Michael Stowe, Virginia Tech director of media relations, told Technical.ly that Amazon was a catalyst to make the university president’s plans to have a bigger presence in the District come to fruition. As the Commonwealth’s land grant university, Stowe said it was natural for Virginia Tech to be a foundational piece of the strategy to rapidly expand the tech sector with Amazon’s decision to come to Northern Virginia.
“Virginia asked us to contribute to a comprehensive higher education package as part of the state’s proposal to attract Amazon, and we stepped up to the challenge,” Stowe told us. “Amazon and the new Virginia Tech Innovation Campus will contribute to an already vibrant regional economy and solidify Virginia’s position as the talent capital of the world.”
Virginia Tech’s 1 million square foot tech-focused Innovation Campus is set to be built in an area called National Landing, and was developed with the Virginia Economic Development Partnership and other state officials. The campus will mainly focus on supporting graduate degree programs and research opportunities in computer sciences and software engineering and while high-demand areas, including data sciences, analytics and collective decisions, security and the internet of things and technology and policy.
The first 100 students will enroll in Master’s degree programs at Virginia Tech’s Innovation Campus next year, with plans to enroll 750 Master’s degree candidates and train hundreds of doctoral students and postdoctoral fellows. The students will operate out of a temporary campus while the full campus is being built. Though there are no plans for official partnerships with Amazon, Virginia Tech is hoping the campus will help create a pipeline of technology talent attractive to Amazon and dozens of other tech companies in the Washington D.C. region.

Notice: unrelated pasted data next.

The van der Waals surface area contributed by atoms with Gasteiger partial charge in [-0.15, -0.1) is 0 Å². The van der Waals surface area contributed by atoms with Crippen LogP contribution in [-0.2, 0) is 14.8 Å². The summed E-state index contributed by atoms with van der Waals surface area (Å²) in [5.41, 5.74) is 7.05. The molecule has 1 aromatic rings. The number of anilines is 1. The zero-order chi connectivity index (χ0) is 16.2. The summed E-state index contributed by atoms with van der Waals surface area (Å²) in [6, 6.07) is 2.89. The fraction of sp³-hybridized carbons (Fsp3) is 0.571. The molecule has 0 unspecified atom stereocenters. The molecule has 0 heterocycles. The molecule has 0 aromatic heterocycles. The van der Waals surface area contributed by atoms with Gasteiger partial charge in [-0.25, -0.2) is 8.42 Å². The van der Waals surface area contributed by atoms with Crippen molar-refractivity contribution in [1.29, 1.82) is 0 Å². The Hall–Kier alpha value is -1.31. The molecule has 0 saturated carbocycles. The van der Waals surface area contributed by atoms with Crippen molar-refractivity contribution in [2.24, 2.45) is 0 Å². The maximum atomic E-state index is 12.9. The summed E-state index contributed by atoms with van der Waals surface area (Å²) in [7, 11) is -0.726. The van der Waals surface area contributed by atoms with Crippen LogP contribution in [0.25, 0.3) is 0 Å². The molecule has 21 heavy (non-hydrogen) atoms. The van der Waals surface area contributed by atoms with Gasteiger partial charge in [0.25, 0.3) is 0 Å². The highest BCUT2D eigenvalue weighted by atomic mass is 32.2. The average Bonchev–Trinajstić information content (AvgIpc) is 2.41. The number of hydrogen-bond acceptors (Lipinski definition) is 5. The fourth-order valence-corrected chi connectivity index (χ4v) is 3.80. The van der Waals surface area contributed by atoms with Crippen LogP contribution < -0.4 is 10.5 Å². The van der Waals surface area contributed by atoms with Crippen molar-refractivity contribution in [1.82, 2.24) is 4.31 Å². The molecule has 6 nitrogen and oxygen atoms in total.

Stowe said it’s too early to say when the new campus will be operational, but the buildout for the $1 billion campus is expected to take 10 to 15 years. A Virginia Tech team led by Chief Operating Officer Brandy Salmon is actively working to figure out the details related to the temporary location and planning for the future campus.
George Mason University also announced that it will be expanding its already established Arlington campus, thanks to Amazon. GMU is developing new initiatives to meet Amazon’s demand for more local tech employees. The two initiatives are a new School of Computing and an Institute for Digital Innovation.
A new building will be comprised of classrooms and computer labs, commercial entities like food and coffee and short-term housing for visiting faculty, researchers, startups or graduate students, the Washington Business Journal first reported.
Between all the statistics, opinions, excitement and speculation, Amazon’s second headquarters will continue to spark much conversation as tech companies prepare for the ecommerce giant to move in.
“It’s important to remember that this will be a gradual process” Ahmad Ishaq, the founder and chief innovation officer of ByteCubed, a Crystal City-based tech and consultancy firm., told Technical.ly. “Amazon’s arrival is the culmination of years of strategy to diversify Arlington’s economy and overcome unprecedented commercial vacancy. It’s going to make the workforce that much stronger – not just for Amazon, but for tech-oriented companies throughout the entire region.”-30-